Doctor loses job for sex with patient, prescribing her opioids


A doctor at the University of Michigan was fired and stripped of his medical license for being intimate with a patient at work — plying the underage woman with alcohol and prescribing her opioids, authorities said.

Mark Franklin Hoeltzel, who worked at the university’s Pediatric Rheumatology Clinic in Ann Arbor, allegedly began texting a young woman to wish her a Merry Christmas in early December 2015 after seeing her at the clinic, reports, citing an administrative complaint filed by the state’s attorney general.

Hoeltzel and the woman, according to the complaint filed last month, then began texting and emailing before he had her treatment transferred into his care. Hoeltzel treated the woman from December 2015 through November 2017 and prescribed her controlled substances, including oxycontin and morphine sulfate, on a monthly basis during that period.

Their text and email messages became more “flirtatious and suggestive,” and eventually led to the pair having a sexual relationship in 2016, with some of their trysts taking place at the clinic, according to the complaint.

Hoeltzel also shared alcohol with the patient during some of the encounters, despite the fact that the woman was underage and taking several medications, the complaint continued.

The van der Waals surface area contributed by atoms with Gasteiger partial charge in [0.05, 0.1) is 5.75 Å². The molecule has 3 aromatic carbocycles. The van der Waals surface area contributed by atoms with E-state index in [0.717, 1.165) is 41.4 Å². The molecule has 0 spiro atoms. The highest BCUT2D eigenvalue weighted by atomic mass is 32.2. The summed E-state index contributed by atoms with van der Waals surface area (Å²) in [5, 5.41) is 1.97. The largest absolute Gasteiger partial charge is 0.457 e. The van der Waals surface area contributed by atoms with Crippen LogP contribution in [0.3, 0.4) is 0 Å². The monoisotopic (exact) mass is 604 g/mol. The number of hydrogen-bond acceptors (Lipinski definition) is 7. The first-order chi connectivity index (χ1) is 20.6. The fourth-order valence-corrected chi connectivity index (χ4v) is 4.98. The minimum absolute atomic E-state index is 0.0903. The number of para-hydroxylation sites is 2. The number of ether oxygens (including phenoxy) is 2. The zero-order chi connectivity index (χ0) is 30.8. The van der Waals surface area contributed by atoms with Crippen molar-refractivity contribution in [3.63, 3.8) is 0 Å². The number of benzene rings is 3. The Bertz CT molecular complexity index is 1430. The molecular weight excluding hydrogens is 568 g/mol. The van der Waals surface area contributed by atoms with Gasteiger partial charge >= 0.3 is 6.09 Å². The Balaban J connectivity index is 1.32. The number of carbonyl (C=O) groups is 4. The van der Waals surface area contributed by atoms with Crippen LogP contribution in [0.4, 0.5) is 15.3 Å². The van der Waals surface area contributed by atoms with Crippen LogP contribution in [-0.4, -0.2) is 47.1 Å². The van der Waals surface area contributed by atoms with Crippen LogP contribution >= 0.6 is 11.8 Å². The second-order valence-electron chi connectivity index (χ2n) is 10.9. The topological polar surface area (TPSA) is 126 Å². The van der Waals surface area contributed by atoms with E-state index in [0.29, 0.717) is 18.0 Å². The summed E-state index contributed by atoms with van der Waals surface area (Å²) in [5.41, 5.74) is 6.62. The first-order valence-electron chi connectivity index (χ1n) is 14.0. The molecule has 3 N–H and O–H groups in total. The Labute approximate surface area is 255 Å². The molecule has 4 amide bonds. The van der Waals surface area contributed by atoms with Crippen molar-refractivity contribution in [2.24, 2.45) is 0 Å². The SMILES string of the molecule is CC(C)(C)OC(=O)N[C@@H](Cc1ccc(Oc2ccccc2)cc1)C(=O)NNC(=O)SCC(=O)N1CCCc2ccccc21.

“[Hoeltzel’s] personal relationship compromised his ability to provide [the patient] with appropriate medical treatment,” according to the complaint, which also alleges that Hoeltzel exchanged emails with an 11-year-old patient he met while working as a doctor at a UM Arthritic Camp.

The girl’s mother reported the messages to the Arthritis Foundation and Hoeltzel later admitted that the messages were a “major lapse in professional judgment,” the complaint said. University officials required him to undergo a “boundaries course” as a result.

Hoeltzel was removed from patient care duties when his supervisors learned that the state licensing board was investigating him for sexual misconduct in December. He is no longer an employee of Michigan Medicine, university officials confirmed in a statement.

“We also immediately reported him to law enforcement and have been fully cooperating with the investigation that is underway,” UM Executive Vice President of Medical Affair Marschall Runge said in a statement. “In the meantime, we also have hired an experienced outside reviewer to investigate this matter. These are very disturbing and serious allegations, and we have reached out to our patients to inform them of the situation, offer resources and provide them with a way to report any concerns.”

Hoeltzel, whose medical license was suspended on Dec. 21, had 30 days to submit a written response to the complaint, but had not done so as of Thursday, a representative from the state’s Department of Licensing and Regulatory Affairs told the Detroit News.

Failure to respond is considered an “admission of the allegations,” according to the complaint. Hoeltzel could not be reached for comment late Thursday, according to the Detroit News.


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